The appeals court was split fifty/fifty on the issue. Some said that the burden was on the defendant and others said that once the defendant met the burden of production, the burden of persuasion was put upon the government (Kramer 2012). The latter recognized that Smith’s 14th Amendment right of due process required the government to prove beyond a reasonable doubt his involvement and it was on them to disprove his withdrawal defense since the withdrawal defense negates the element of offense (Kramer 2012). Unfortunately, the court of appeals had to side with the District Court because their law held “albeit in the context of sentencing”, therefore saying that Smith had the burden of proof on is shoulders (Kramer 2012).
Burden of Proof Explained
The main issue of this case was where the burden of proof/burden of persuasion fell. According to Smith’s team, he only had to prove production and the government had to prove persuasion. They stated that Smith’s withdrawal negated his membership, which in turn places the burden on the government to disprove his withdrawal (Kramer 2012). With this, the answer to the issue must come from what the Constitution has to say. The lawyers brought up two amendments: the 14th and the 5th.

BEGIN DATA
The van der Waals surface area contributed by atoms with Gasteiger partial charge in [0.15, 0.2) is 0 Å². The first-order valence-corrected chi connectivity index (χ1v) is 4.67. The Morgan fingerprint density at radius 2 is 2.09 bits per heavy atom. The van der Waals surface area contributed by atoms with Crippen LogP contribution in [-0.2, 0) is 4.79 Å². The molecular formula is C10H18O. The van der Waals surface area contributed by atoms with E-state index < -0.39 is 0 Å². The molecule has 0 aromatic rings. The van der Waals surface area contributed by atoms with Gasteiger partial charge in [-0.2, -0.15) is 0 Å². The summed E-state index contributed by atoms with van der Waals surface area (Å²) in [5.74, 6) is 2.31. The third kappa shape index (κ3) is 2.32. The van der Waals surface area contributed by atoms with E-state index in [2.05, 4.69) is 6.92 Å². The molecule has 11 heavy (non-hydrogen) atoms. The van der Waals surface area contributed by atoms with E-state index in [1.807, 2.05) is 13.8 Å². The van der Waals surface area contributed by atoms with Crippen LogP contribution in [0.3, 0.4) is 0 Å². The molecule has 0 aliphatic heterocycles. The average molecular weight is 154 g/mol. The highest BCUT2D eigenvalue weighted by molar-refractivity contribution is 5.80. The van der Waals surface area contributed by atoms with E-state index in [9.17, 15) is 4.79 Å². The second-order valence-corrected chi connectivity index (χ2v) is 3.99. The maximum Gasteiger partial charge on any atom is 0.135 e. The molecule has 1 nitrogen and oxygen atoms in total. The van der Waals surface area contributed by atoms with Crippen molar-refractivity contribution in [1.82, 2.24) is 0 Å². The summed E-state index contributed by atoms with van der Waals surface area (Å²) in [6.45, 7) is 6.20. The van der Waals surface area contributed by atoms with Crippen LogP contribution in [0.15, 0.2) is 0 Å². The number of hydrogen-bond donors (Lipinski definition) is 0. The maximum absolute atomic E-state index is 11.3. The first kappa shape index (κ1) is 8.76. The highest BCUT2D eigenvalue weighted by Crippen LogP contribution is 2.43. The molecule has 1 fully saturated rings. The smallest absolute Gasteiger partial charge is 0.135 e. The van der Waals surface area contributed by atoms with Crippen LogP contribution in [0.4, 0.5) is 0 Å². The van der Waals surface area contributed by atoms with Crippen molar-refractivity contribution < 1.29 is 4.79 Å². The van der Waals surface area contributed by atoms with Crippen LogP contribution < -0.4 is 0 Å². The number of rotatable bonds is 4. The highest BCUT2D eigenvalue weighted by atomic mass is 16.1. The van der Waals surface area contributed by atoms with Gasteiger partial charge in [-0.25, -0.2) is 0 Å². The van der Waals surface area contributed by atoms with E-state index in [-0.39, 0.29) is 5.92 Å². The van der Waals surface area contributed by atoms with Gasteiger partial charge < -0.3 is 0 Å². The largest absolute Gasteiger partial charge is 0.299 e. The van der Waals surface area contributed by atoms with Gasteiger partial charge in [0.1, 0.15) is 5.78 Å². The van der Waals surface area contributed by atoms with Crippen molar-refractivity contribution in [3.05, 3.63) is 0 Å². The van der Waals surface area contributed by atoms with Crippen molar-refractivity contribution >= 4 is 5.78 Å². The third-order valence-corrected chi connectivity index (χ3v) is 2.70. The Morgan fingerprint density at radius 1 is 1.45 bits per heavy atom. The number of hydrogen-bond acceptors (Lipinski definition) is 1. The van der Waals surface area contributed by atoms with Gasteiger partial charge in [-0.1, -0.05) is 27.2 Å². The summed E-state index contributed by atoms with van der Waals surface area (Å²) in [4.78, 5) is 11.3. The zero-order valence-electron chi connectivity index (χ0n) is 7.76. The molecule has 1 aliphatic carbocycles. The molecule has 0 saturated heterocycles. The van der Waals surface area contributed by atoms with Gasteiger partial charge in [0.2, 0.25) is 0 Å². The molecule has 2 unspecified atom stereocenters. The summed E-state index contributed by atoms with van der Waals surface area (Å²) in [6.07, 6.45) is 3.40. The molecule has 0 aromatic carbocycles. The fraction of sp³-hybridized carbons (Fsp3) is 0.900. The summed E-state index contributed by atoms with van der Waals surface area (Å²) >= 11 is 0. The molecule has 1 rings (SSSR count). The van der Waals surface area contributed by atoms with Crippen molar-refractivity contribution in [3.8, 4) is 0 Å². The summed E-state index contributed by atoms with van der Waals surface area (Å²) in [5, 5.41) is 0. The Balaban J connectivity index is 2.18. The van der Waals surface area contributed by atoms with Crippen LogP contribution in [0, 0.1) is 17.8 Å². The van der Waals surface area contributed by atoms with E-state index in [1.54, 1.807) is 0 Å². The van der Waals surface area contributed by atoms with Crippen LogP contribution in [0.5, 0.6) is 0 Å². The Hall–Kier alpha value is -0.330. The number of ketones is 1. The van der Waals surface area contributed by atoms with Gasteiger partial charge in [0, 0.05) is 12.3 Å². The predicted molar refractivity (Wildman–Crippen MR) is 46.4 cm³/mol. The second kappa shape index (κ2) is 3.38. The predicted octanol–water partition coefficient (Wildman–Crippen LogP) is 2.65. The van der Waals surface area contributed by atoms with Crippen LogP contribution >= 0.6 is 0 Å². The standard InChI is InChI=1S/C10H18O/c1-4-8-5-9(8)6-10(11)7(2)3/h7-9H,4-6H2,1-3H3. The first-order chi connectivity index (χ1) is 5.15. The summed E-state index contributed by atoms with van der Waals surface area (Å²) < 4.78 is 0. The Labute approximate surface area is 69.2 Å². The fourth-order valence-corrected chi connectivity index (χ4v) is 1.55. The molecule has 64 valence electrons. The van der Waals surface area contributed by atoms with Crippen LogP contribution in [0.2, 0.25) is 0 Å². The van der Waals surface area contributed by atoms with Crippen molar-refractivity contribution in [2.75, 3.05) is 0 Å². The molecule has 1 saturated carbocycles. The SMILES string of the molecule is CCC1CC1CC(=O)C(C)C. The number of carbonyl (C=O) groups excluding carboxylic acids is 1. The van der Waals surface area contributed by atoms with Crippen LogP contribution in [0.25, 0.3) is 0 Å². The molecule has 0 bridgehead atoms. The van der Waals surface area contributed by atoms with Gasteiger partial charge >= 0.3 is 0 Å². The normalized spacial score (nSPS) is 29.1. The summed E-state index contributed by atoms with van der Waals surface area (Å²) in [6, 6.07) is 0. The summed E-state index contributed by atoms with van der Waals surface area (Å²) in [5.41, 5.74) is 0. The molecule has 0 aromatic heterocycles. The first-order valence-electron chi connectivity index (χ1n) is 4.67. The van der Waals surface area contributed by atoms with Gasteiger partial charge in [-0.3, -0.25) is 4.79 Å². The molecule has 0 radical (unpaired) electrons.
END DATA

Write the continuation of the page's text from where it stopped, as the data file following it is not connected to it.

Both of these amendments (14th & 5th) protect the accused against conviction unless the prosecution can prove beyond a reasonable doubt that every fact points to the defendant being a part of the crime (“Proof, Burden of Proof, Presumptions” 2012). The proof beyond a reasonable doubt is the prime component that the statement “innocent until proven guilty” stands on – the presumption of innocence (“Proof, Burden of Proof, Presumptions” 2012). By having these guidelines in place, the accused is assured to have a fair trial and that the jury will only be allowed to use evidence presented in the trial to base their decision on (“Proof, Burden of Proof, Presumptions” 2012). In the Mullaney v. Wilbur case it was said that forcing the defendant to prove his in the “heat of passion” was violating his constitutional right (Massing 2012). Smith’s lawyer’s claimed that Smith was being violated against in the same manor by being asked to prove his withdrawal instead of the government being told to disprove (“Proof, Burden of Proof, Presumptions” 2012).